Beijing show brings video works of 50 years into focus

By Deng Zhangyu ( China Daily ) Updated: 2016-07-12 08:34:34

Beijing show brings video works of 50 years into focus

Andy Warhol's Outer and Inner Space is one of the highlights at the show Time Test: International Video Art Research Exhibition in Beijing. [Photo provided to China Daily]

In an era where people can make videos on their smartphones, what's the difference between a video taken by an artist and that by an untrained person?

An ongoing show at the art museum of the Central Academy of Fine Arts in Beijing may answer that question through the presentation of videos made over the past century.

Time Test: International Video Art Research Exhibition features more than 60 artists' video works from home and abroad and tries to present the development of video art since the 1960s.

It consists of two sections: One, from 1965 to 2015, which presents significant Western video works, and Chinese video art since the 1980s.

At the entrance of the exhibition space is placed Andy Warhol's Outer and Inner Space, a half-hour video that he shot about a celebrity woman talking to herself on TV. It's one of the first videos done by the American pop artist in 1965. He is considered among the world's pioneers in the visual art movement.

Then, there is Marina Abramovic's AAA-AAA, in which the "grandmother of performance art" is seen screaming with her partner Ulay.

The section on Western video art in the past 50 years shows about 20 influential artists' works, including Nam June Paik, who was the first artist to use a commercial portable camera to shoot videos, famous female artist Joan Jonas and some emerging artists continuing to push this kind of media forward.

Beijing show brings video works of 50 years into focus

Time Test: International Video Art Research Exhibition is held in Beijing.  [Photo provided to China Daily]

This section was curated by Caitlin Doherty from Broad Art Museum at Michigan State University and shown there earlier this year.

Although artists in Europe and America still form the major group that exerts influence on video art, Chinese video artists have been emerging since the 1980s and the trend is only growing, says Wang Huangsheng, director of the art museum at the Central Academy of Fine Arts.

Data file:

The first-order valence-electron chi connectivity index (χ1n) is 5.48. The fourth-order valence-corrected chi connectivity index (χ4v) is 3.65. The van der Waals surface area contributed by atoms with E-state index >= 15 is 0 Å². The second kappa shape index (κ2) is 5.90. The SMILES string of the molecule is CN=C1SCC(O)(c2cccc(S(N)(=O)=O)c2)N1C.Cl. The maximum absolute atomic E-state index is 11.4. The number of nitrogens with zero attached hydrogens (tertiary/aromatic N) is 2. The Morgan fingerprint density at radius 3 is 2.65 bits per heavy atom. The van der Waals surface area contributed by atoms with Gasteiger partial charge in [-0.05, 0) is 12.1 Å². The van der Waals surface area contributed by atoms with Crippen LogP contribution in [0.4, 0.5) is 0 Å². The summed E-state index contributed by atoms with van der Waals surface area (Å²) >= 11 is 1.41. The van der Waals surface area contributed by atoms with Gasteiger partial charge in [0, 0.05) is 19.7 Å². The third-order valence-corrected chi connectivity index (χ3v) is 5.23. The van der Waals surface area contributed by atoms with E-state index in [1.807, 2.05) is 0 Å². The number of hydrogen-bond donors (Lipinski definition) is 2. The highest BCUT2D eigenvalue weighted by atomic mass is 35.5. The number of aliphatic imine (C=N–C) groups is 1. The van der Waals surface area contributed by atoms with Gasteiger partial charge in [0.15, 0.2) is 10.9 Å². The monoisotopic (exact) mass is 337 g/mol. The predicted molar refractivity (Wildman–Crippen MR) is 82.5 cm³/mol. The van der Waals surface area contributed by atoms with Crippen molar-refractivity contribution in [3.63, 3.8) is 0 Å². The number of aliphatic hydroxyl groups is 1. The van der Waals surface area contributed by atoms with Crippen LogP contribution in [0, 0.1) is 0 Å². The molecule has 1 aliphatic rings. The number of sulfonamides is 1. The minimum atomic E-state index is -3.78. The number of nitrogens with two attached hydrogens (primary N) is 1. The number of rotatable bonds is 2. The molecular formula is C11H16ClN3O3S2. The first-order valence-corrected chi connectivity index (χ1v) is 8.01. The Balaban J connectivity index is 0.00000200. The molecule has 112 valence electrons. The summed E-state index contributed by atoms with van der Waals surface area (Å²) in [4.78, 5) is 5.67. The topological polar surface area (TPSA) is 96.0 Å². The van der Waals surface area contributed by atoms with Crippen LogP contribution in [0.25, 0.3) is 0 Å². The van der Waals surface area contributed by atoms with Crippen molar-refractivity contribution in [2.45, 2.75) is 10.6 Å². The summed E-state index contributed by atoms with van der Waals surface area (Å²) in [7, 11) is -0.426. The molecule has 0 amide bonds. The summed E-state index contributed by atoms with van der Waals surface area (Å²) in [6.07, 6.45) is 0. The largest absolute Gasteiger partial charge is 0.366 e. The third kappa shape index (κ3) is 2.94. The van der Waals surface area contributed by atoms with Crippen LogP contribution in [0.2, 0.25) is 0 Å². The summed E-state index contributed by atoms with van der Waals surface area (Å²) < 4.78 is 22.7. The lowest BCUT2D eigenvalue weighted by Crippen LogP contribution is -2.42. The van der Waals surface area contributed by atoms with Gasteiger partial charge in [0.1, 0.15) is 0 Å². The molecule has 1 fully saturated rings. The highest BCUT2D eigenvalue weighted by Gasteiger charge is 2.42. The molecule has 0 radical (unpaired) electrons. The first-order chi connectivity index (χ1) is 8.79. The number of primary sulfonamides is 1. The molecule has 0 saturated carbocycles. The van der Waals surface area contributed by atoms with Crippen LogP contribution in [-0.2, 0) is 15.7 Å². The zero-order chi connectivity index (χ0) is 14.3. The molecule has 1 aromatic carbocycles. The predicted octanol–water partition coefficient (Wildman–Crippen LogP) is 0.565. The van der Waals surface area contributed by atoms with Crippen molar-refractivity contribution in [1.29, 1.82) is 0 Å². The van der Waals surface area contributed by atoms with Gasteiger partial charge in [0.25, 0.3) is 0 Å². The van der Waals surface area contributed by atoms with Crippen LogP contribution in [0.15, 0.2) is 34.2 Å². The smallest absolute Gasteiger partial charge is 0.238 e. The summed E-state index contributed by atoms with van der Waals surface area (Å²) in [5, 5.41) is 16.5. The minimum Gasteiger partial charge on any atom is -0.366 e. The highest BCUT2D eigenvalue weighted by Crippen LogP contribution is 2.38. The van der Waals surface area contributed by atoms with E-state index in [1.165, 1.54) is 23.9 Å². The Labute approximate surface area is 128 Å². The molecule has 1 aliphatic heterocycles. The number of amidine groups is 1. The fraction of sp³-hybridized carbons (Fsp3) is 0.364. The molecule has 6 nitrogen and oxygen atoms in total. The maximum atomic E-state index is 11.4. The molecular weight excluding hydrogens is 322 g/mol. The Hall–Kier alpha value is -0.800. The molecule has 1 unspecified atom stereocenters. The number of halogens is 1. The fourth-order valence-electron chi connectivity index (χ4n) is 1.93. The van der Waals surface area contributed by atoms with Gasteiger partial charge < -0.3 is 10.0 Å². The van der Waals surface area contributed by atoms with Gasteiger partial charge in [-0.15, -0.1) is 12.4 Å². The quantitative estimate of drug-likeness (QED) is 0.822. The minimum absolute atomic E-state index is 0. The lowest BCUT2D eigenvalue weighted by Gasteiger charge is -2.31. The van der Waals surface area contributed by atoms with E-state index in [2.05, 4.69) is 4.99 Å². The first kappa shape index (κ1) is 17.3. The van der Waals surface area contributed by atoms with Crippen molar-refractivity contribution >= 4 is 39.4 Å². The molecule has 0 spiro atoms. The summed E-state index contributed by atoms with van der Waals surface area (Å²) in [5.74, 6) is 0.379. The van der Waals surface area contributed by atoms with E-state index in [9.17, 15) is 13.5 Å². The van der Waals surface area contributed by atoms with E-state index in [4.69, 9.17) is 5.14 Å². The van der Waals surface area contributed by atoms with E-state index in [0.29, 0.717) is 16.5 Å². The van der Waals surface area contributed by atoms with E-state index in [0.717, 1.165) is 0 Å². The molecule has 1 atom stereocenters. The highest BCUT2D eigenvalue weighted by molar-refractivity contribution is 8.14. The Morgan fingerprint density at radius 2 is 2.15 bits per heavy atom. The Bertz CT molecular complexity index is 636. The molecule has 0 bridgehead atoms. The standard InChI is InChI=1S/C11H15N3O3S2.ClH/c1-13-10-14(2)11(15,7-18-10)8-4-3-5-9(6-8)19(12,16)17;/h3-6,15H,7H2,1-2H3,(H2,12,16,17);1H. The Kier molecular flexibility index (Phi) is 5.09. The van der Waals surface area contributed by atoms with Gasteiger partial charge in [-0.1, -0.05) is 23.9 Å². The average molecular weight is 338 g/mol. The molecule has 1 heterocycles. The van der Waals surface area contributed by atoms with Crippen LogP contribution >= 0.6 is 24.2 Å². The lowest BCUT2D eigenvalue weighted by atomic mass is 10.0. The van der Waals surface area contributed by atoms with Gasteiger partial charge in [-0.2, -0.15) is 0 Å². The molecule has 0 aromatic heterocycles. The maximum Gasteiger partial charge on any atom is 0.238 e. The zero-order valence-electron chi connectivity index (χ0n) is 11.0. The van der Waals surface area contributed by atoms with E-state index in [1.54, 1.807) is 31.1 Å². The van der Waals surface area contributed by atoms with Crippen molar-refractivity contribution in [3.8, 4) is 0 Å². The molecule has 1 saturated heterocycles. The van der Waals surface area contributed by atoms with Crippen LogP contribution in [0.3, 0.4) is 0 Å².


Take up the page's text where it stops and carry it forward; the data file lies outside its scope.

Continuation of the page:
Video art in China grew in three phases over the past 30 years. In the 1980s, artists for the first time accepted this as an art form. Then during the independent film movement and experimental film wave of the 1990s, many experimented with video art. But the 21st century really brought about the transformation when Chinese artists started to produce films while film directors turned to film installations.

Song Dong, a Beijing-based artist known for combining various art forms, says he made his first video on his wedding day in the 1990s.

"To me, it's the creative and experimental way of shooting that makes video an avant-garde art form. The show here is a perfect example of such experiences," says Song, whose one exhibit is the video work, Concern and Monitoring, which uses a camera to record a hidden monitoring camera in his house.

The exhibition has a special part that sheds light on video art in Hong Kong by presenting works made from 1989 to 2014, including films, animation works and documentaries.

If you go

9:30 am-5:30 pm, Tuesday to Sunday, through Aug 28. Central Academy of Fine Arts, 8 Huajiadi South Street, Chaoyang district, Beijing. 010-6477-1575.

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